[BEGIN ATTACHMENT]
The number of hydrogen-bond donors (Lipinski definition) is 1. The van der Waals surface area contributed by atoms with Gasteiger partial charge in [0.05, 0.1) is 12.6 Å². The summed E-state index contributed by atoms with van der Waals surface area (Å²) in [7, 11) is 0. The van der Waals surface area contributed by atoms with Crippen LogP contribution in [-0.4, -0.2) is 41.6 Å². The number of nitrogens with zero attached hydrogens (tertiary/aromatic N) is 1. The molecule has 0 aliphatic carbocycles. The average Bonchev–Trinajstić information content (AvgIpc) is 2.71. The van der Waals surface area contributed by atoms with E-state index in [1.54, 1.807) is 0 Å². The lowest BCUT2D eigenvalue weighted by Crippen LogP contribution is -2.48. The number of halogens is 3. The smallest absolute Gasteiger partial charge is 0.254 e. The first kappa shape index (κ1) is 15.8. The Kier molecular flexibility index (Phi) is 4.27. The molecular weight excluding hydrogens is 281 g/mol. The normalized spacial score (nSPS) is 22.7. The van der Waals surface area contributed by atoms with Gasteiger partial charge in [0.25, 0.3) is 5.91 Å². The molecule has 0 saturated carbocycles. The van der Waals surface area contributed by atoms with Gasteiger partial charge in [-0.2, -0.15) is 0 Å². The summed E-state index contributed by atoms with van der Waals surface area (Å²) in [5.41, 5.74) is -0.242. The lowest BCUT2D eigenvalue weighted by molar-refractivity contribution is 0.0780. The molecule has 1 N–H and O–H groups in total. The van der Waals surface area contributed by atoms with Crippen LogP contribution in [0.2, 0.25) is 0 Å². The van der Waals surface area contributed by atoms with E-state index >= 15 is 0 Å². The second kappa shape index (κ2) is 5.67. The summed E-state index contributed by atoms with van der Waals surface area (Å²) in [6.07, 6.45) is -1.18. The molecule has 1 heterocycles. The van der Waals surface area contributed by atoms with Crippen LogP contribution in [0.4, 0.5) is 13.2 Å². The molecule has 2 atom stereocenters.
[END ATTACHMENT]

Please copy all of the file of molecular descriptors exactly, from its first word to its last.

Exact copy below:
The number of hydrogen-bond donors (Lipinski definition) is 1. The van der Waals surface area contributed by atoms with Gasteiger partial charge in [0.05, 0.1) is 12.6 Å². The summed E-state index contributed by atoms with van der Waals surface area (Å²) in [7, 11) is 0. The van der Waals surface area contributed by atoms with Crippen LogP contribution in [-0.4, -0.2) is 41.6 Å². The number of nitrogens with zero attached hydrogens (tertiary/aromatic N) is 1. The molecule has 0 aliphatic carbocycles. The average Bonchev–Trinajstić information content (AvgIpc) is 2.71. The van der Waals surface area contributed by atoms with E-state index in [1.54, 1.807) is 0 Å². The lowest BCUT2D eigenvalue weighted by Crippen LogP contribution is -2.48. The number of halogens is 3. The smallest absolute Gasteiger partial charge is 0.254 e. The first kappa shape index (κ1) is 15.8. The Kier molecular flexibility index (Phi) is 4.27. The molecular weight excluding hydrogens is 281 g/mol. The normalized spacial score (nSPS) is 22.7. The van der Waals surface area contributed by atoms with Gasteiger partial charge in [0.25, 0.3) is 5.91 Å². The molecule has 0 saturated carbocycles. The van der Waals surface area contributed by atoms with Gasteiger partial charge in [-0.2, -0.15) is 0 Å². The summed E-state index contributed by atoms with van der Waals surface area (Å²) in [5.41, 5.74) is -0.242. The lowest BCUT2D eigenvalue weighted by molar-refractivity contribution is 0.0780. The molecule has 1 N–H and O–H groups in total. The van der Waals surface area contributed by atoms with Crippen LogP contribution in [0.2, 0.25) is 0 Å². The van der Waals surface area contributed by atoms with E-state index >= 15 is 0 Å². The second kappa shape index (κ2) is 5.67. The summed E-state index contributed by atoms with van der Waals surface area (Å²) in [6.07, 6.45) is -1.18. The molecule has 1 heterocycles. The van der Waals surface area contributed by atoms with Crippen LogP contribution in [0.4, 0.5) is 13.2 Å². The molecule has 2 atom stereocenters.